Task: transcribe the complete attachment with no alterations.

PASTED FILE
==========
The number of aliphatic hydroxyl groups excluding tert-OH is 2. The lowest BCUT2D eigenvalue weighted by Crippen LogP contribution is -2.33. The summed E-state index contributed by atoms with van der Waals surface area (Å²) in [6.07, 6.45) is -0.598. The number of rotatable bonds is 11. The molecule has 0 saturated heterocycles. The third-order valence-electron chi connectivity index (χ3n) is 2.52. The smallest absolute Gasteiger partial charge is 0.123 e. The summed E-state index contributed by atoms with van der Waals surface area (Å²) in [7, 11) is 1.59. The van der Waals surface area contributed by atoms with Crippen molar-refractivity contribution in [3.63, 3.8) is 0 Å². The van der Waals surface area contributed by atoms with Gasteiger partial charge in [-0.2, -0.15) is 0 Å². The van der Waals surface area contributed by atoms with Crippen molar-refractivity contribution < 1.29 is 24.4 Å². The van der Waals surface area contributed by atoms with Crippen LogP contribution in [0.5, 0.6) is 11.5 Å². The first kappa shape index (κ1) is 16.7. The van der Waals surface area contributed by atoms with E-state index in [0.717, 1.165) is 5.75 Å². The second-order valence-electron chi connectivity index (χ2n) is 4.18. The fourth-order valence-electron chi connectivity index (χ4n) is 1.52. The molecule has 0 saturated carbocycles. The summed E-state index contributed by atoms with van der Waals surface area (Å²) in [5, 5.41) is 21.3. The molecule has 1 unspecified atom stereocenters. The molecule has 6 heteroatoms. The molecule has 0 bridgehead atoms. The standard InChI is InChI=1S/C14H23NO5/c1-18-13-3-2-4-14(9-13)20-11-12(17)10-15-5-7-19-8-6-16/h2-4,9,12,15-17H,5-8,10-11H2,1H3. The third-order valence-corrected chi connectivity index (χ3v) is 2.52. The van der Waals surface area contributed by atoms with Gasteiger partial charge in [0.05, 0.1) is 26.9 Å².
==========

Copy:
The number of aliphatic hydroxyl groups excluding tert-OH is 2. The lowest BCUT2D eigenvalue weighted by Crippen LogP contribution is -2.33. The summed E-state index contributed by atoms with van der Waals surface area (Å²) in [6.07, 6.45) is -0.598. The number of rotatable bonds is 11. The molecule has 0 saturated heterocycles. The third-order valence-electron chi connectivity index (χ3n) is 2.52. The smallest absolute Gasteiger partial charge is 0.123 e. The summed E-state index contributed by atoms with van der Waals surface area (Å²) in [7, 11) is 1.59. The van der Waals surface area contributed by atoms with Crippen molar-refractivity contribution in [3.63, 3.8) is 0 Å². The van der Waals surface area contributed by atoms with Gasteiger partial charge in [-0.2, -0.15) is 0 Å². The van der Waals surface area contributed by atoms with Crippen molar-refractivity contribution < 1.29 is 24.4 Å². The van der Waals surface area contributed by atoms with Crippen LogP contribution in [0.5, 0.6) is 11.5 Å². The first kappa shape index (κ1) is 16.7. The van der Waals surface area contributed by atoms with E-state index in [0.717, 1.165) is 5.75 Å². The second-order valence-electron chi connectivity index (χ2n) is 4.18. The fourth-order valence-electron chi connectivity index (χ4n) is 1.52. The molecule has 0 saturated carbocycles. The summed E-state index contributed by atoms with van der Waals surface area (Å²) in [5, 5.41) is 21.3. The molecule has 1 unspecified atom stereocenters. The molecule has 6 heteroatoms. The molecule has 0 bridgehead atoms. The standard InChI is InChI=1S/C14H23NO5/c1-18-13-3-2-4-14(9-13)20-11-12(17)10-15-5-7-19-8-6-16/h2-4,9,12,15-17H,5-8,10-11H2,1H3. The third-order valence-corrected chi connectivity index (χ3v) is 2.52. The van der Waals surface area contributed by atoms with Gasteiger partial charge in [0.05, 0.1) is 26.9 Å².